Colour is a recognised stimulant in the design of educational facilities, with bright hues proven to elevate moods, simplify way-finding, and stimulate the mind. C. F. Moller’s renovation and expansion of Denmark’s oldest school – Sølvgade School in Nyboder, Copenhagen – is a prime example of a sensitive injection of colour into a traditional urban realm.
Constructed in 1847, Sølvgade School is a treasured listed building in Denmark’s capital, surrounded on all sides by historic buildings and leafy public parks. C. F. Moller has introduced a hit of pastel colour into this traditional environment, taking reference from Nyboder’s muted palette and slanted architectural forms to create a classic extension with a modern twist.
Architect and Partner at the firm Lone Wiggers explains: “The idea has been to create a building that speaks the language of the children - colourful and musical. At the same time the building should correspond to and integrate with the historic surroundings.”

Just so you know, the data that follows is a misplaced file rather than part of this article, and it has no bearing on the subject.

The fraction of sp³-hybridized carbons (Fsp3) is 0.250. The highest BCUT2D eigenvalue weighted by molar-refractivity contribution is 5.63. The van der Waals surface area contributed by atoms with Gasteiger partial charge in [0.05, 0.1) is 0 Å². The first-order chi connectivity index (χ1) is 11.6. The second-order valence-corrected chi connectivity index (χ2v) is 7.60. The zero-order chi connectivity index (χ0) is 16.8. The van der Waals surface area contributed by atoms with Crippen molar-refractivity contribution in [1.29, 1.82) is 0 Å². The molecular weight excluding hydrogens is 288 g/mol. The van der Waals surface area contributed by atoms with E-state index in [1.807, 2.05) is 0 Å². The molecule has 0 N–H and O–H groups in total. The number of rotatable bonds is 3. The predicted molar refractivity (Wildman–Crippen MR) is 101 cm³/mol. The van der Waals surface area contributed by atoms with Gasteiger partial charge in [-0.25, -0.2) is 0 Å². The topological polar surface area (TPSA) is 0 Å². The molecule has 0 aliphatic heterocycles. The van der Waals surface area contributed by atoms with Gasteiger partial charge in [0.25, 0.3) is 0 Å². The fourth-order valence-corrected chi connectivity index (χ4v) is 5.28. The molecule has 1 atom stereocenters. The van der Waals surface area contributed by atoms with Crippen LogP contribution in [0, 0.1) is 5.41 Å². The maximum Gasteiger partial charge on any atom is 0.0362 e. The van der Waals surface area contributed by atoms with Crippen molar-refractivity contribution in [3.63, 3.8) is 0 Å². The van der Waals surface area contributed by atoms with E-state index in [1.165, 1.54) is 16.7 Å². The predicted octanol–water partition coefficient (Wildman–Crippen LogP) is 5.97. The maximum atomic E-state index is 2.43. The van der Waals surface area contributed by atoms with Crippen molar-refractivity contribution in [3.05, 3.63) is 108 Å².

2,100 sq m of the original 1847 volume has been carefully renovated to bring it in line with contemporary standards and the complete facility extended with a 2,400 sq m colour-panelled unit encased in a glossy glass facade. This double glazed exterior plays a large part in the sustainability of the project, acting as a solar screen, dampening street noise, and circulating the air within the building back out into the street with a natural chimney effect.